The gender of donor and recipient plays a larger role in kidney transplants than previously assumed. Female donor kidneys do not function as well in men due to their smaller size. Women have a higher risk of rejecting a male donor kidney. Therefore, in the future, gender should be considered more in the allocation of donor kidneys, say researchers from Basel and Heidelberg.
These results are based on an analysis of the "Collaborative Transplant Study", the world's largest database with long-term results of organ transplants under the leadership of Professor Dr. Gerhard Opelz, Medical Director of the Department of Transplantation Immunology at the Institute of Immunology of Heidelberg University Hospital. Researchers Professor Dr. Alois Gratwohl, Basel University Hospital, and Professor Opelz published their analysis in the medical journal The Lancet (Vol. 372, p. 49).
Data from almost 200,000 kidney recipients analyzed
The researchers analyzed data from almost 200,000 organ recipients who received a kidney transplant between 1985 and 2004. Overall, transplanting a female kidney was less successful than a male kidney. This is attributed to the fact that due to their smaller size, female kidneys have fewer nephrons the active components of the kidneys that filter urine.
Immunological rejection problems occurred most frequently when women received a male kidney for them, the risk that the organ would be rejected was eleven percent higher in the first year after the operation than for other donor-recipient combinations. And even two to ten years after the operation, the risk of rejection was still 10 percent higher than for other groups.
Y chromosome likely responsible for rejection
"The higher rate of rejection is most likely caused by the gender-specific Y chromosome in men," explains Professor Opelz. In the future, gender should be one of the factors considered when making a decision on assigning an organ to a patient.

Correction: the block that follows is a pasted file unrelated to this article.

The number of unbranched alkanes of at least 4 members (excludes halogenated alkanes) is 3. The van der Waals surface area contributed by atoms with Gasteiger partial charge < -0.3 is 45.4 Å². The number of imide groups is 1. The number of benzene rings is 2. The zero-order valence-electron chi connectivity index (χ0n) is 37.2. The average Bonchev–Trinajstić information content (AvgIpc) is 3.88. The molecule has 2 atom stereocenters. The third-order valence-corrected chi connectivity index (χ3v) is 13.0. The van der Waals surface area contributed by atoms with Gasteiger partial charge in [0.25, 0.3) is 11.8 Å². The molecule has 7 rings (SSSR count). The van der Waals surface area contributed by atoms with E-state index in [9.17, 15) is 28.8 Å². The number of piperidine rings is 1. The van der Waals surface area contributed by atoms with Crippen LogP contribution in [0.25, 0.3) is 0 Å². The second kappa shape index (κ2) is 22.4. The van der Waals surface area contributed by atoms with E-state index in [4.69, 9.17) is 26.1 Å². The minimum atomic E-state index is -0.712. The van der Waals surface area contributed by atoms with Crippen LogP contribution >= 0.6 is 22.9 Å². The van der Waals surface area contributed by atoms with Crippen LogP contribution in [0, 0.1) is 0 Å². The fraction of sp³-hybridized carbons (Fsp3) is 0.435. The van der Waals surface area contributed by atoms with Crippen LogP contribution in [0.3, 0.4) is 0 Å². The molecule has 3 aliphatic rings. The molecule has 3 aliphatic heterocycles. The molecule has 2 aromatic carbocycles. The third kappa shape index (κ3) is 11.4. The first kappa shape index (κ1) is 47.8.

However, the higher risk of rejection in women is partially compensated by the effect of more nephrons in a male kidney, so that on average, female recipients of male kidneys do not have significantly poorer overall results.
Should kidneys be allocated based on gender in the future?
The allocation of organs for German patients is organized in coordination with five other European states by the computer of the organ distribution center Eurotransplant. Donor kidneys are assigned according to criteria (waiting time, compatibility, etc.) set by the commission for organ transplants of the German Medical Association. The computer program was also developed by the immunologists from Heidelberg.
Immune functions associated with the Y chromosome and which can lead to rejection of the organ need to be studied more closely in the future, emphasizes Connie L. Davis, kidney expert at the University of Washington in Seattle (USA) in an editorial in The Lancet. However, a recommendation to transplant only same-sex organs is not yet appropriate, because long-term success is good even if the donor and recipient are of the opposite sex, says Davis.
|Contact: Dr. Annette Tuffs|
University Hospital Heidelberg